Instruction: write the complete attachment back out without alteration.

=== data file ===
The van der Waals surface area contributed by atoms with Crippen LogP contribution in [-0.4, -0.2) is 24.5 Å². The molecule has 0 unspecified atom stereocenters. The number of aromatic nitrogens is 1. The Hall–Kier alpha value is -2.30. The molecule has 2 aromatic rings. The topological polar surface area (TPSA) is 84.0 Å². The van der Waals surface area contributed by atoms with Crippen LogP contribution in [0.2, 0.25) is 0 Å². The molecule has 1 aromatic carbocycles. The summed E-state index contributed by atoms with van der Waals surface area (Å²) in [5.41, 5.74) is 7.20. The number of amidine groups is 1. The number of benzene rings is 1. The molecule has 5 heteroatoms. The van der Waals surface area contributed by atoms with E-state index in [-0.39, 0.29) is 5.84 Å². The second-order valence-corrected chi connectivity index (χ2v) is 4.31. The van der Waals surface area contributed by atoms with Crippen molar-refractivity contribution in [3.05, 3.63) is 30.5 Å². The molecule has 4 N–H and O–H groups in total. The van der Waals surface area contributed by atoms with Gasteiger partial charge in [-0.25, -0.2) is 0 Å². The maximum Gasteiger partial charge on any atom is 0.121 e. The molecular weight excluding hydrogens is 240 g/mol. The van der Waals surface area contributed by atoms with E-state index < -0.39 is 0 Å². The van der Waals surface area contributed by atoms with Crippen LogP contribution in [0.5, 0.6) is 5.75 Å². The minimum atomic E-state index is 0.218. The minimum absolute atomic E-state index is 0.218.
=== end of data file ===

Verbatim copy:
The van der Waals surface area contributed by atoms with Crippen LogP contribution in [-0.4, -0.2) is 24.5 Å². The molecule has 0 unspecified atom stereocenters. The number of aromatic nitrogens is 1. The Hall–Kier alpha value is -2.30. The molecule has 2 aromatic rings. The topological polar surface area (TPSA) is 84.0 Å². The van der Waals surface area contributed by atoms with Crippen LogP contribution in [0.2, 0.25) is 0 Å². The molecule has 1 aromatic carbocycles. The summed E-state index contributed by atoms with van der Waals surface area (Å²) in [5.41, 5.74) is 7.20. The number of amidine groups is 1. The number of benzene rings is 1. The molecule has 5 heteroatoms. The van der Waals surface area contributed by atoms with E-state index in [-0.39, 0.29) is 5.84 Å². The second-order valence-corrected chi connectivity index (χ2v) is 4.31. The van der Waals surface area contributed by atoms with Crippen molar-refractivity contribution in [3.05, 3.63) is 30.5 Å². The molecule has 4 N–H and O–H groups in total. The van der Waals surface area contributed by atoms with Gasteiger partial charge in [-0.25, -0.2) is 0 Å². The maximum Gasteiger partial charge on any atom is 0.121 e. The molecular weight excluding hydrogens is 240 g/mol. The van der Waals surface area contributed by atoms with E-state index < -0.39 is 0 Å². The van der Waals surface area contributed by atoms with Crippen LogP contribution in [0.5, 0.6) is 5.75 Å². The minimum atomic E-state index is 0.218. The minimum absolute atomic E-state index is 0.218.